Fleming’s paper is available here (PDF) or in Transactions of the Alabama Historical Society, Volume IV (huge PDF).
Jefferson Buford of Eufaula, Alabama, sold forty of his slaves to save slavery in Kansas Territory. He wanted proslavery men, “crazy enough” to go to Kansas at fifty dollars a head. But not too crazy. Buford foresaw a place for heroes to defend “that great Thermopylae of southern institutions”, but he didn’t want maniacs. He wanted something more on the order of disciplined adventurers.
How did that work out for Buford? Walter Lynwood Fleming relates that at the end of December of 1855, Buford wrote to the Advertiser and State Gazette of Montgomery with good news. He had
honest, clever, poor young men from the country, used to agricultural labor, with a few merchants, mechanics, printers, and carpenters.
I went looking for the original, but couldn’t find it online. I think Fleming would have quoted a number of Buford gave one, but can’t say for certain. Either way, by January 19, 1856, Buford felt he had enough men on tap to set out. He published an announcement to that effect, laying out the details. He wanted to get going on February 11, but Buford’s colonists wouldn’t be ready in time. Some refused to leave before Spring. Citing that and the winter ice on the Missouri and the Kansas, Buford accepted a delay. He still meant to go, mind you. His men should gather at Eufaula on March 31; Columbus, Georgia on April 3; and Montgomery on April 5th. He would gather up others as he went between those places.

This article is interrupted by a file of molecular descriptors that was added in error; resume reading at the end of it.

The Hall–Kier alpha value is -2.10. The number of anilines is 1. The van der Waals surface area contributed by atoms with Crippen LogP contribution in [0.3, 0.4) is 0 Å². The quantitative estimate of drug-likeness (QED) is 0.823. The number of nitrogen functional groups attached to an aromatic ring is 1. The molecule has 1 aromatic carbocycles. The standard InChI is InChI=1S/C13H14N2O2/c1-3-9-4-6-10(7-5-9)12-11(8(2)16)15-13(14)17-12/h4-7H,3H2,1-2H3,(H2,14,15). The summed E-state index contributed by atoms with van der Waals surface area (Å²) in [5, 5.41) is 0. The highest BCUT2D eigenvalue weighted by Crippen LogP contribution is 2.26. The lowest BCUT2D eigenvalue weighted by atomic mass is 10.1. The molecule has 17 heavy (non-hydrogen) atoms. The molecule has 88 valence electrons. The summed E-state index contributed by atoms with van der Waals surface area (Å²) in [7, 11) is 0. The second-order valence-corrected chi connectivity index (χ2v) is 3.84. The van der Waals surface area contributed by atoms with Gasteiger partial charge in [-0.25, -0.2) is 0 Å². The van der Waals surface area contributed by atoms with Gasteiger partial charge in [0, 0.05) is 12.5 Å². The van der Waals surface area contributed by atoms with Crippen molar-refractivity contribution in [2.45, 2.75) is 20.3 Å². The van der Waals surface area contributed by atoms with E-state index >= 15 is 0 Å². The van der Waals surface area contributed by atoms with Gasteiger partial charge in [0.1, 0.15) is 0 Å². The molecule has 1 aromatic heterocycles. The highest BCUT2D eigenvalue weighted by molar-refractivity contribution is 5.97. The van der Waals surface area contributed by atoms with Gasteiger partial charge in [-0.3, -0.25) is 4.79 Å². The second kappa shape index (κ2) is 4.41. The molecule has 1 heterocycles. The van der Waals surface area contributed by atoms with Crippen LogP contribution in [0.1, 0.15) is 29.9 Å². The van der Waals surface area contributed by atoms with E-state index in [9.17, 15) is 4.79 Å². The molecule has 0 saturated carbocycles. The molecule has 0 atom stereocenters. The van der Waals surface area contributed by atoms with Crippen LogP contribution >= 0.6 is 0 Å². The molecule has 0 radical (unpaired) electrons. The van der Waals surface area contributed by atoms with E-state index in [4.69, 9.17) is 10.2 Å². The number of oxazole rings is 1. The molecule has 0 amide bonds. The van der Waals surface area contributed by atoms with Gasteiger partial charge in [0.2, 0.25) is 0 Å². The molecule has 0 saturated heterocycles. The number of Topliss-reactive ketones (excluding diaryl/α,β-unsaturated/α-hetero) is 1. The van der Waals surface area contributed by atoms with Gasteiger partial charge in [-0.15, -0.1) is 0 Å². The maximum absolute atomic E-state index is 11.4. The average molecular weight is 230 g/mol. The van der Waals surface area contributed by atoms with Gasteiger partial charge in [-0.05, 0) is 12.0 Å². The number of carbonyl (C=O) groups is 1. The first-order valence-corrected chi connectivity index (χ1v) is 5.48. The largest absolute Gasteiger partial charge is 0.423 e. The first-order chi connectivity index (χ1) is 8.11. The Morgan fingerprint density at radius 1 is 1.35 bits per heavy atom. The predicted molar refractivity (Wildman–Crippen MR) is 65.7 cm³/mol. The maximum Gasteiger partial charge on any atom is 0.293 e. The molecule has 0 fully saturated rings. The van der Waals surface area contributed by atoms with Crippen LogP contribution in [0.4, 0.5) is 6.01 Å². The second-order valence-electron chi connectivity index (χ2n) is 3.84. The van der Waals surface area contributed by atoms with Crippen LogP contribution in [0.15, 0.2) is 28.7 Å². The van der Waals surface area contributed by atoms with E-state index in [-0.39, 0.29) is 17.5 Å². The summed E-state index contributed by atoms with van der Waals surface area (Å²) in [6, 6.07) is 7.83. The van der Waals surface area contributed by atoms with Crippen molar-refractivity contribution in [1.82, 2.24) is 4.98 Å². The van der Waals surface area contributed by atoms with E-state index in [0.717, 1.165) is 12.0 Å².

The company will travel from Montgomery by steamers via Mobile and New Orleans, or else by railroad via Atlanta to Nashville, and thence by steamer to Kansas.
The fragmented state of roads and rails in the antebellum South made such circuitous routes the norm. But roundabout or not, Buford aimed to go. He even paid the way for his men, though not for everything. His subsidy for luggage did not of very far at all:
I engage to transport no baggage except six blankets, one gun, one knapsack, and one frying pan to each emigrant. For baggage over and above this the emigrant must himself engage transportation; many will have no more and I must treat all alike.
This must have constituted a change of plans, as Buford then adds:
While I thought my company would be small I expected to be able to take women, children, and slaves; but I find I must leave them to give place to men who are now greatly needed in Kansas to preserve the public peace and enforce the laws. I now expect over four hundred men and I will take no females, nor slaves, nor minors under eighteen years of age. Women and children should not be exposed there in tents in the spring, but the husbands should go first and prepare houses.
One can read that three ways. Buford might very well have gotten far more men than he hoped, or fewer financial backers than he hoped. These four hundred make the first time he’s given a hard number. Even if finances didn’t enter into it, whether from too many interested parties or too few paying subscribers, Buford laid out his plan in public before the Wakarusa War. He might well appreciate now that Kansas would require more than militant bluster to save for slavery. Buford could have imagined a colonial venture with a military sideline back in November, but now realized he needed a military venture with a colonial sideline.